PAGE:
Following on the footsteps of SQT’s post yesterday about Zombies in literature, today I’ll be reviewing The Horns of Ruin – a perhaps not so typical Steampunk adventure that includes swordplay, jetpacks, mystical powers… and undead enemies. To be honest, I’m not expert on Steampunk – what little I know about this sub-genre of fantasy and science fiction is that it’s a blend of Victorian era technology (often “steam” based like locomotives) and then advancing that technology further without moving down the path our own history carved. In this case, the showpiece of the book is Ash, a gothic city structure built on the ruins of two prior cities. This city is almost a character in its own right, from subterranean passages and underground lakes and streams running beneath, to the libraries where slaves toil in unending servitude for the past sins of the god they worshiped, as well as the towering building spires and cathedrals built to worship those same gods. Eva Forge is the last Paladin of a dead god named Morgan. Morgan had two brothers, Amon and Alexander – but it was Amon who betrayed him and now they are both dead, with only Alexander left to rule. Eva is asked to accompany her master, Fratriarch Barnabas, the leader of the Cult of Morgan, on a mission heading deep into the parts of the city where they are at their most vulnerable to retrieve a librarian slave named Cassandra of the Order of Amon. All seems in order at first, but then the Fratriarch is abducted when the group is attacked by a group of the undead wearing jetpacks. Now Eva must work together with a member of the group she blames for the death of her god, as well as an earnest but perhaps too law-abiding officer in the employ of Alexander, named Owen, in retrieving Barnabas and discovering the mystery behind his need to employ Cassandra in the first place. I have mixed feelings on The Horns of Ruin, not in the sense that I disliked the book – in fact I enjoyed reading it - more that I just didn’t walk away from it with a strong feeling one way or the other. As I’ve mentioned, the city of Ash itself – and the world constructed by Tim Akers - is one that was very compelling. The magic system uses chanting and specific phrasing in order for users to wield it, which I felt was pretty unique. I’m always a fan of monorails, and there’s a neat connection between them and the prior groups who have inhabited the city, as well as the magic they all tap into. There are some fantastic “set pieces” where battles take place which provide just the right amount of background material to make them memorable, and the writing makes those fights enjoyable to read. Yet the characters weren’t all that compelling to me. Eva is a gruff, no nonsense warrior who doesn’t treat anyone nicely – even the people who are trying to work with her to solve the mystery. Worse, even after abusing them, these other characters still seem devoted to her – when it makes no sense to me that they should feel this way. I’m not a big fan of the first person narrative (in this case told from Eva’s perspective), which may be part of my problem – I don’t have any insight into the thoughts of these other characters, and so I can’t see why they might have their own reasons for working with Eva. Beyond Eva, Owen and Cassandra, most of the other characters are relegated to minor roles – putting in brief appearances and not really taking on a life of their own. I would have liked a more compelling villain, or to have had stronger feelings about the other members of Eva’s order – instead I just felt like they were a part of the scenery. My only other issue would be with the ending of the book, where it seems as though the author wanted to leave things open for a sequel and so not everything is wrapped up as I thought it could be. While it’s a complete novel in that the mysteries and questions asked at the beginning are solved by the end – I didn’t have the sense of satisfaction upon finishing the book that I would have liked. I’d most certainly recommend reading The Horns of Ruin for the fantastic setting that Tim Akers has created, especially for a Steampunk fan; I’m just not sure that I’m compelled enough to read more in this series should another book be forthcoming.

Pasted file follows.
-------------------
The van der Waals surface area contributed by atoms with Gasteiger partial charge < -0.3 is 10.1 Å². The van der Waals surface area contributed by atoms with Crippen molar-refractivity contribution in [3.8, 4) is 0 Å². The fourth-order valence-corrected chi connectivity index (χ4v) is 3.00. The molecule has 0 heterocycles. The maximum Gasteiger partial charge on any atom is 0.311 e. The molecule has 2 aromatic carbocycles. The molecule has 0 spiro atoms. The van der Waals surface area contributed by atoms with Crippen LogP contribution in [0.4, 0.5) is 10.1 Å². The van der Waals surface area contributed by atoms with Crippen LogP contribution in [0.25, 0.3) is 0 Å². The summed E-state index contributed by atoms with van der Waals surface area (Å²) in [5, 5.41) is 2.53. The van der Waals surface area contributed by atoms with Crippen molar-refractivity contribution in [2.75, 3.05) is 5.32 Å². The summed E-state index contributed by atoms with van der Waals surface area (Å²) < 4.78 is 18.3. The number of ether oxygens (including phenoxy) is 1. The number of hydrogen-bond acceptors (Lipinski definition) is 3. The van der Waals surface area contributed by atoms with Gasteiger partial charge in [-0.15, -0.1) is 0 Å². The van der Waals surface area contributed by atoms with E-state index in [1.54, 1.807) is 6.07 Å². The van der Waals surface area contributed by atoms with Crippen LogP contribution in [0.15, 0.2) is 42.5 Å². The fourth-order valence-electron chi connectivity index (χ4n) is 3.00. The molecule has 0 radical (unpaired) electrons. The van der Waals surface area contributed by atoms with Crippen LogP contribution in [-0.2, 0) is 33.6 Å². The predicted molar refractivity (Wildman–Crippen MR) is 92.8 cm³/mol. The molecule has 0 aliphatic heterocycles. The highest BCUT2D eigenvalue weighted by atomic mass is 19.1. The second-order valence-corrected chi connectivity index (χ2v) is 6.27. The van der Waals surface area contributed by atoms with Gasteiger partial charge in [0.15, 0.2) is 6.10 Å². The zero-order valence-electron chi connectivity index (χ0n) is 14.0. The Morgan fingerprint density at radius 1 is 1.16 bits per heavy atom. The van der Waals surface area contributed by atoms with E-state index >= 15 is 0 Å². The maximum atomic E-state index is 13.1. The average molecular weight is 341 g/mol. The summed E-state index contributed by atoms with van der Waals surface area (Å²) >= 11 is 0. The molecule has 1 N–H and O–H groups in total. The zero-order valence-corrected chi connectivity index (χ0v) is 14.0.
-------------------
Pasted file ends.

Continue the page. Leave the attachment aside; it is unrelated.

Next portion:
Wednesday, September 15, 2010